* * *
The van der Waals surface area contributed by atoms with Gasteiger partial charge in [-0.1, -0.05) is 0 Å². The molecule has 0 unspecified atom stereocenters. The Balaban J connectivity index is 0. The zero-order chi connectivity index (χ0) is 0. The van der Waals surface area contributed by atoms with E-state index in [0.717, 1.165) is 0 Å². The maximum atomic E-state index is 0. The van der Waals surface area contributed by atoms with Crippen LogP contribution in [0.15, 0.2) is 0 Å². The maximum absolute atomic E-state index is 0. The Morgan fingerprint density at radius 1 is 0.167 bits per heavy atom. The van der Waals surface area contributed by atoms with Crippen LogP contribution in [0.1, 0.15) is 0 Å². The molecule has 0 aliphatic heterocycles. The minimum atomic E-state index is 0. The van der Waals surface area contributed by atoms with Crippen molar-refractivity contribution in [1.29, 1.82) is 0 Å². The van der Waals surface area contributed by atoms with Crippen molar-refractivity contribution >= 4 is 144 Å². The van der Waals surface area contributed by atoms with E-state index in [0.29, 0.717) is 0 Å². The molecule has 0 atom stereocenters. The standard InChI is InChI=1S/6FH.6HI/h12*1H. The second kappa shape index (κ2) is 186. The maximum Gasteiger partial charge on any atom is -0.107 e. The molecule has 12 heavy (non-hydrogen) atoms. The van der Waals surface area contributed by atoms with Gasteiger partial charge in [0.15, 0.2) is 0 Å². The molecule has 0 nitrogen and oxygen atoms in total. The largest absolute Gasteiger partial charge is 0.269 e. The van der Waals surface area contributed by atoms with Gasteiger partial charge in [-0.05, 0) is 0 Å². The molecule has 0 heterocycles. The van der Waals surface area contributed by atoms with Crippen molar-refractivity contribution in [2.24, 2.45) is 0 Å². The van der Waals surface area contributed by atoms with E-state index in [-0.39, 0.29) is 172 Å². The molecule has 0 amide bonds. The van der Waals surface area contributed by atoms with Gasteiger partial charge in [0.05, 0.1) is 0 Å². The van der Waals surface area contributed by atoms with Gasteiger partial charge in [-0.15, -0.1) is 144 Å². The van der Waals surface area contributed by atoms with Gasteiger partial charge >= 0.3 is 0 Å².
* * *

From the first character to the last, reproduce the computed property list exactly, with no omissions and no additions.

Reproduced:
The van der Waals surface area contributed by atoms with Gasteiger partial charge in [-0.1, -0.05) is 0 Å². The molecule has 0 unspecified atom stereocenters. The Balaban J connectivity index is 0. The zero-order chi connectivity index (χ0) is 0. The van der Waals surface area contributed by atoms with E-state index in [0.717, 1.165) is 0 Å². The maximum atomic E-state index is 0. The van der Waals surface area contributed by atoms with Crippen LogP contribution in [0.15, 0.2) is 0 Å². The maximum absolute atomic E-state index is 0. The Morgan fingerprint density at radius 1 is 0.167 bits per heavy atom. The van der Waals surface area contributed by atoms with Crippen LogP contribution in [0.1, 0.15) is 0 Å². The molecule has 0 aliphatic heterocycles. The minimum atomic E-state index is 0. The van der Waals surface area contributed by atoms with Crippen molar-refractivity contribution in [1.29, 1.82) is 0 Å². The van der Waals surface area contributed by atoms with Crippen molar-refractivity contribution >= 4 is 144 Å². The van der Waals surface area contributed by atoms with E-state index in [0.29, 0.717) is 0 Å². The molecule has 0 atom stereocenters. The standard InChI is InChI=1S/6FH.6HI/h12*1H. The second kappa shape index (κ2) is 186. The maximum Gasteiger partial charge on any atom is -0.107 e. The molecule has 12 heavy (non-hydrogen) atoms. The van der Waals surface area contributed by atoms with Gasteiger partial charge in [0.15, 0.2) is 0 Å². The molecule has 0 nitrogen and oxygen atoms in total. The largest absolute Gasteiger partial charge is 0.269 e. The van der Waals surface area contributed by atoms with Gasteiger partial charge in [-0.05, 0) is 0 Å². The molecule has 0 heterocycles. The van der Waals surface area contributed by atoms with Crippen molar-refractivity contribution in [2.24, 2.45) is 0 Å². The van der Waals surface area contributed by atoms with E-state index in [-0.39, 0.29) is 172 Å². The molecule has 0 amide bonds. The van der Waals surface area contributed by atoms with Gasteiger partial charge in [0.05, 0.1) is 0 Å². The van der Waals surface area contributed by atoms with Gasteiger partial charge in [-0.15, -0.1) is 144 Å². The van der Waals surface area contributed by atoms with Gasteiger partial charge >= 0.3 is 0 Å².